20 Brook. J. Int'l L. 355 (1993-1995)
Application of Israeli Law to the Golan Heights is Annexation

handle is hein.journals/bjil20 and id is 363 raw text is: APPLICATION OF ISRAELI LAW TO THE
GOLAN HEIGHTS IS ANNEXATION
Asher Maoz*
I. INTRODUCTION: AN ASSESSMENT OF PROFESSOR SHELEFFS
ARGUMENT
Are the Golan Heights a part of Israel? The debate centers
on a very narrow issue: did the Israeli legislature intend to
annex the Golan Heights, and if so, did it succeed in carrying
out its intention? The parameters of the dispute having been
thus outlined, the question is which is the most appropriate
interpretation of the Golan Heights Law.
I concur with Professor Sheleff' regarding three issues,
and take issue with one. I concur with his claim that as a
matter of principle, international law does not recognize unilat-
eral annexation by an occupying state of the territory captured
by it as a result of war.' I also agree with his assumption that
* Senior Lecturer, Tel Aviv University Faculty of Law
1. Leon Sheleff, The Application of Israeli Law to the Golan Heights Is Not
Annexation, 20 BROOK. J. INT'L L. 333 (1994).
2. Id. at 336 n.10. Sheleff relies on the summary of the topic as it appears
in YORAM DINSTEIN, THE LAW OF WAR 210-11 (1983); see also YORAM DINSTEIN,
WAR, AGGRESSION AND SELF DEFENCE 157-58 (1988); 1 LASSA OPPENHEIM, INTER-
NATIONAL LAW: A TREATISE (Robert Jennings et al. eds., 1992); MALcOLM N. SHAW,
INTERNATIONAL LAW 284, 287 (3d ed. 1991).
Regarding the question of the applicability of this principle to the territories
conquered by Israel during the Six Day War, see ESTHER R. COHEN, HUMAN
RIGHTS IN THE ISRAELI OCCUPIED TERRITORIES, 1967-1982, at 43 (1985); John N.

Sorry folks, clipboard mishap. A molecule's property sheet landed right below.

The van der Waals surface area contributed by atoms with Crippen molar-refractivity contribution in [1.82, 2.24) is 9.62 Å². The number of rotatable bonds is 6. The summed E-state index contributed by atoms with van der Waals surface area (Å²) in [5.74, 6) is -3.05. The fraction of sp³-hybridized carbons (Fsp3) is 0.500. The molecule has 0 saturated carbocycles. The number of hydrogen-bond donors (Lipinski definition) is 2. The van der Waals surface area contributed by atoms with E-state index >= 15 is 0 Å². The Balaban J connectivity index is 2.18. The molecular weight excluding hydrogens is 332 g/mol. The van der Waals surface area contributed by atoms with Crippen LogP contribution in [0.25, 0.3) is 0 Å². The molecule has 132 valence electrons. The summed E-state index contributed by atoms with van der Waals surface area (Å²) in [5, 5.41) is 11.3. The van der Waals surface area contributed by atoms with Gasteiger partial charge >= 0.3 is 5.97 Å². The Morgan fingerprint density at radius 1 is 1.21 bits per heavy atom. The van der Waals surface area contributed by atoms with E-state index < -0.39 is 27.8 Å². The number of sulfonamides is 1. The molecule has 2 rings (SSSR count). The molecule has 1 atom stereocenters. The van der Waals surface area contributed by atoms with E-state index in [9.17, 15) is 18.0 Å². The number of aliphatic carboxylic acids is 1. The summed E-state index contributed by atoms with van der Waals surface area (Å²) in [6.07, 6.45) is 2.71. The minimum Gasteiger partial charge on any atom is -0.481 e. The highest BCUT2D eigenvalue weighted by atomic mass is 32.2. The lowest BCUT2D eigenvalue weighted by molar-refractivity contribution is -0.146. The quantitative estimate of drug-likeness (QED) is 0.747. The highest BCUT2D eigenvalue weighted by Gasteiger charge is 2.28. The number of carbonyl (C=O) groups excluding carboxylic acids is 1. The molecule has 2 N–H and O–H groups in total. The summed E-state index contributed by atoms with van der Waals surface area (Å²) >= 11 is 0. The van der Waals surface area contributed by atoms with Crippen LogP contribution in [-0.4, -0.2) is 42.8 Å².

Moore, The Arab Israeli Conflict and the Obligation to Pursue Peaceful Settlement
of International Disputes, in 2 THE ARAB ISRAELI CONFLICT: READINGS 739, 760-63
(John N. Moore ed., 1974). Moore discusses the question of the rights of Egypt
and Jordan over the Gaza Strip, East Jerusalem and the West Bank; territories
that they had conquered in the course of the War of Independence in 1948. He
concludes that, in the absence of an arrangement that can guarantee Palestinian-
Arabic self-determination in those territories, [n]ineteen years of de facto control
may nevertheless give rise to substantial expectations of a right, under interna-
tional law, to protect . . . the 'ownership' expectations of a deprived state. Moore,
supra, at 762-63.
Professor Lauterpacht suggested that, since a distinction is made between a
war of aggression and a war of self-defense, the rule regarding unilateral changes
in territory resulting from the use of force is applicable only to the illegal use of
force. As a result, there is no prohibition to the annexation of territories that were
captured in a war of self-defense. ELIHU LAUTERPACHT, JERUSALEM AND THE HOLY

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